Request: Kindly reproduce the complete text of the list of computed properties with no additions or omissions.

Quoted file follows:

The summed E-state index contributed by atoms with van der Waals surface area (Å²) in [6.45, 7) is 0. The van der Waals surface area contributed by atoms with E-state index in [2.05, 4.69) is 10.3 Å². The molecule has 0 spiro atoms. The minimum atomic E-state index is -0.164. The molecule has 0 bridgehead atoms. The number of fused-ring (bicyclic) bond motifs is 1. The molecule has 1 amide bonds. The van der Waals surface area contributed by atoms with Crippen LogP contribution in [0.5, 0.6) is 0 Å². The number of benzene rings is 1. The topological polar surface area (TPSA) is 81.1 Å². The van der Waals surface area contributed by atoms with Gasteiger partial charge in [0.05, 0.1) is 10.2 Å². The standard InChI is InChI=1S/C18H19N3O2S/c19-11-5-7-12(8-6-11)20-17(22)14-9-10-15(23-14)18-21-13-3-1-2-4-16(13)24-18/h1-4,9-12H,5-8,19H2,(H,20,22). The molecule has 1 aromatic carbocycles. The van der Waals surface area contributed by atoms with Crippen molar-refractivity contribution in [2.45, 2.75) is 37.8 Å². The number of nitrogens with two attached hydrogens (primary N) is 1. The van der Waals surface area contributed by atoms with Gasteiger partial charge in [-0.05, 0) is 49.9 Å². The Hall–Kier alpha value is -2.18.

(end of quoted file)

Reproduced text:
The summed E-state index contributed by atoms with van der Waals surface area (Å²) in [6.45, 7) is 0. The van der Waals surface area contributed by atoms with E-state index in [2.05, 4.69) is 10.3 Å². The molecule has 0 spiro atoms. The minimum atomic E-state index is -0.164. The molecule has 0 bridgehead atoms. The number of fused-ring (bicyclic) bond motifs is 1. The molecule has 1 amide bonds. The van der Waals surface area contributed by atoms with Crippen LogP contribution in [0.5, 0.6) is 0 Å². The number of benzene rings is 1. The topological polar surface area (TPSA) is 81.1 Å². The van der Waals surface area contributed by atoms with Gasteiger partial charge in [0.05, 0.1) is 10.2 Å². The standard InChI is InChI=1S/C18H19N3O2S/c19-11-5-7-12(8-6-11)20-17(22)14-9-10-15(23-14)18-21-13-3-1-2-4-16(13)24-18/h1-4,9-12H,5-8,19H2,(H,20,22). The molecule has 1 aromatic carbocycles. The van der Waals surface area contributed by atoms with Crippen molar-refractivity contribution in [2.45, 2.75) is 37.8 Å². The number of nitrogens with two attached hydrogens (primary N) is 1. The van der Waals surface area contributed by atoms with Gasteiger partial charge in [-0.05, 0) is 49.9 Å². The Hall–Kier alpha value is -2.18.